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Inexorable Destinies

by Susanne Krekel Daumann

With Eugene Onegin we reflect on destiny and free will at the Gärtnerplatztheater in Munich

Munich, 18 October 2020 - As usual with this work, from the first measure of the overture, we were seized by the inexorability of the destinies that were about to develop before us. The story of Tatjana and Onegin, that always makes us brood upon the lives of women in the 19th century, and think about a society with such strict morals that the individual must feel muffled, in desperate search of freedom - and how could we not think about Tchaikovsky himself, secretly homosexual, who must have felt this same inexorability in his own life - this story was wonderfully interpreted tonight. The theatre’s orchestra was conducted with rhythm, energy and sensitivity by Anthony Bramall. Due to this year’s cultural bane, Covid-19, the orchestra had been delicately and effectively reduced by Pjotr Aleksandrovich Klimov.

At the very beginning we encountered four women: Filipjevna, the old nurse, Madama Larina, the lady of the house, sung by Ann-Katrin Naidu, and her two daughters. The elder women talked about women’s lives and loves, or the lack thereof, about arranged marriages and how to find contentment in life. This new production is set in the 19th century, and stage director Ben Baur, who was also responsible for the lovely set, has chosen a style of refined simplicity: one set was enough for the entire piece, a series of high shutter-doors surrounded the stage on one side in half-circle. A few pieces of furniture, chairs, a bed… were enough. Michael Heidinger’s subtle lighting did the rest: it was warm, often quite mild, there were candles and torches, there was a row of orangish lightbulbs at the front of the stage that brightened balls and parties… With all this came the choreographies by Lillian Stillwell that also translated the energies of the moment, be it the exuberance of a country feast or the stilted dancing at a bourgeois ball. And then there were Ute Meenen’s costumes, just as lovely and suggestive. The young ladies were wearing light white dresses, that look almost like underclothing, the mother a heavy dark red matronly gown and now without further ado we must pay our tributes to Anna Agathonos who played the nurse: she appeared in nightgown and slippers, white hair unbound and shuffling her feet. So convincing was she that we were surprised to hear her strong and generous mezzo-soprano voice. A special bravo for her!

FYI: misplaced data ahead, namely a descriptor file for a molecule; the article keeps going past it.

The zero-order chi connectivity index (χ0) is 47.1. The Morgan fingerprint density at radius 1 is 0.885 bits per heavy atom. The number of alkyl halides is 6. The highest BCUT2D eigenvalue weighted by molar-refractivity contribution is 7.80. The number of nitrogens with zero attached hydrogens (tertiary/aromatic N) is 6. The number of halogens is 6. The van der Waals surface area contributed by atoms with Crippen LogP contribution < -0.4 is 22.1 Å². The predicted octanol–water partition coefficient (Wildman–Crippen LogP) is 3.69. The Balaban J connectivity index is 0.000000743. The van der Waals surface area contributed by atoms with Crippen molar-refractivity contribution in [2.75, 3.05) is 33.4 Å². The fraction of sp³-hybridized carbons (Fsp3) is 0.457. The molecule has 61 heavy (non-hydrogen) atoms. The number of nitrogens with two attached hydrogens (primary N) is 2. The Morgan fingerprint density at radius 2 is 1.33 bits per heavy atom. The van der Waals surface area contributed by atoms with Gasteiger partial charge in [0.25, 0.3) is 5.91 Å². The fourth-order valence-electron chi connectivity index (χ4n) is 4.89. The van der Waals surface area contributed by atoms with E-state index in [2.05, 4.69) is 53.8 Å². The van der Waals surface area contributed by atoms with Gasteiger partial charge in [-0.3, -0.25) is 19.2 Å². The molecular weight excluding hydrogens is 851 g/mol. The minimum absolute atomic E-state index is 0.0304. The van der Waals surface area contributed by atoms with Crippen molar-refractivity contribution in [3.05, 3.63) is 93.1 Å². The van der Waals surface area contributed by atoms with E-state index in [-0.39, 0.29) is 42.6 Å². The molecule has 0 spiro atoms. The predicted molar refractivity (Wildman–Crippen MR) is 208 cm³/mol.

Tatjana was a romantic girl, waiting for her knight in shining armour. Olga, interpreted by Emma Sventelius, lived in the moment, all she wanted is to dance and have fun. Now arrived her fiancé, Lenski and his friend, Onegin. Onegin, a man of the world, was presented as a kind of gentleman-farmer: in boots, waistcoat, rolled-up shirtsleeves he gave the impression of strength, competence, trustworthiness and experience. He also turned out to be sensitive. That was enough for Tatjana to fall in love with him. On the same evening, alone in her room, she wrote him a letter confessing her love. Mária Celeng, who was Tatjana tonight, played the iconic scene with all the passion of a young woman who is in love for the first time. With her golden soprano voice, she was poignant in her confusion, later she would be poignant in her dignity. The next morning, Onegin turned up and made it very clear that he was not interested. It was Matija Meić who sang the part with a warm and strong voice and he also gave the whole depth of feelings to his character as the story played out.